Encryption: How to Save Privacy, Businesses and Borders

 
 
By Lisa Vaas  |  Posted 2006-02-24 Email Print this article Print
 
 
 
 
 
 
 

Opinion: We must have end-to-end encryption, not just to protect consumer data but to protect our borders.

There are a lot of people the U.S. government doesnt want to let into the country. The problem is, how does the government compare notes with, say, a cruise line, to ensure that suspected terrorists and the like dont get on board? More specifically, how does it share such data without allowing it to fall into the wrong hands? Vendors such as IBM are exploring the issue, which is a hot-button topic. After all, whenever you talk about collecting sensitive personal information nowadays, you run the risk of exposing data.
Not only does that feed the rash of identity theft weve been suffering under ever more acutely since the rise of the Internet, it also gives rise to scenarios spawned by the governments aforementioned need to share data with, for example, cruise lines, airlines, power plants and the like.
One such scenario was pointed out recently to me by Jeff Jonas, IBM distinguished engineer and chief scientist for IBM Entity Analytics. Jonas and Harriet Pearson, chief privacy officer for IBM, took part recently in IBMs first-ever podcast on information privacy. Jonas got on the phone with me to discuss what IBMs doing with technology acquisitions and original research to tackle this issue, and in our chat he pointed to an example of how data sharing can go badly awry. Soon after Sept. 11, when the FBI was sending around its terrorist watch list—a list of people the FBI wanted to talk to and not necessarily terrorists per se—it wound up in a score of unlikely places, as the Wall Street Journal reported, here in PDF form, in 2002. Those places included car rental companies, casinos, trucking companies, power plant operators and chemical plants.
The data spread far and wide—far beyond the reach of the FBI to keep it current or correct, and most certainly in front of the eyes of a population that had no business having access to the sensitive information. Thats not good. Obviously, the government doesnt want the wrong people to see these lists. If a terrorist sees his name is on a list, its useful information, and he can easily change his name. Next Page: Innocent bystanders.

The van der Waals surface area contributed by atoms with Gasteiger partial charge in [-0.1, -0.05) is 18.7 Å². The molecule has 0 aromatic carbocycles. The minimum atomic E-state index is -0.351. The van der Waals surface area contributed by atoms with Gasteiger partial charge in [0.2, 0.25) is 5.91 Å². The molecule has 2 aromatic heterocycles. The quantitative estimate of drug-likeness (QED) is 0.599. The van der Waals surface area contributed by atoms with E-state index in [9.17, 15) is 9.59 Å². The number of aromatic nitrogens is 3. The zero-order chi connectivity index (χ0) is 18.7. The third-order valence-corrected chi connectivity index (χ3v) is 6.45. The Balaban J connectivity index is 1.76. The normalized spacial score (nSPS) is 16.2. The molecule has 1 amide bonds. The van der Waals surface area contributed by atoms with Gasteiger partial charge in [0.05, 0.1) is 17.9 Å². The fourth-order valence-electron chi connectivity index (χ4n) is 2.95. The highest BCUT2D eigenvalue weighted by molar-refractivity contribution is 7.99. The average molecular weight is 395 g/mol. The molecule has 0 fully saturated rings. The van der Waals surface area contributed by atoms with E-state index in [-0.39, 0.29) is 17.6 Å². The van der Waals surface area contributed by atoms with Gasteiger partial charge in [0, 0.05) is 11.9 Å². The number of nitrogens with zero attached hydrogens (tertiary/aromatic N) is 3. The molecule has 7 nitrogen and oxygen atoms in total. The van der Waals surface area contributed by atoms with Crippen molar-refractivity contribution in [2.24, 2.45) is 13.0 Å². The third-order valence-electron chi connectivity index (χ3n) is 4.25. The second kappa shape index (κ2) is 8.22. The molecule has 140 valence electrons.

Lisa Vaas is News Editor/Operations for eWEEK.com and also serves as editor of the Database topic center. Since 1995, she has also been a Webcast news show anchorperson and a reporter covering the IT industry. She has focused on customer relationship management technology, IT salaries and careers, effects of the H1-B visa on the technology workforce, wireless technology, security, and, most recently, databases and the technologies that touch upon them. Her articles have appeared in eWEEK's print edition, on eWEEK.com, and in the startup IT magazine PC Connection. Prior to becoming a journalist, Vaas experienced an array of eye-opening careers, including driving a cab in Boston, photographing cranky babies in shopping malls, selling cameras, typography and computer training. She stopped a hair short of finishing an M.A. in English at the University of Massachusetts in Boston. She earned a B.S. in Communications from Emerson College. She runs two open-mic reading series in Boston and currently keeps bees in her home in Mashpee, Mass.
 
 
 
 
 
 
 

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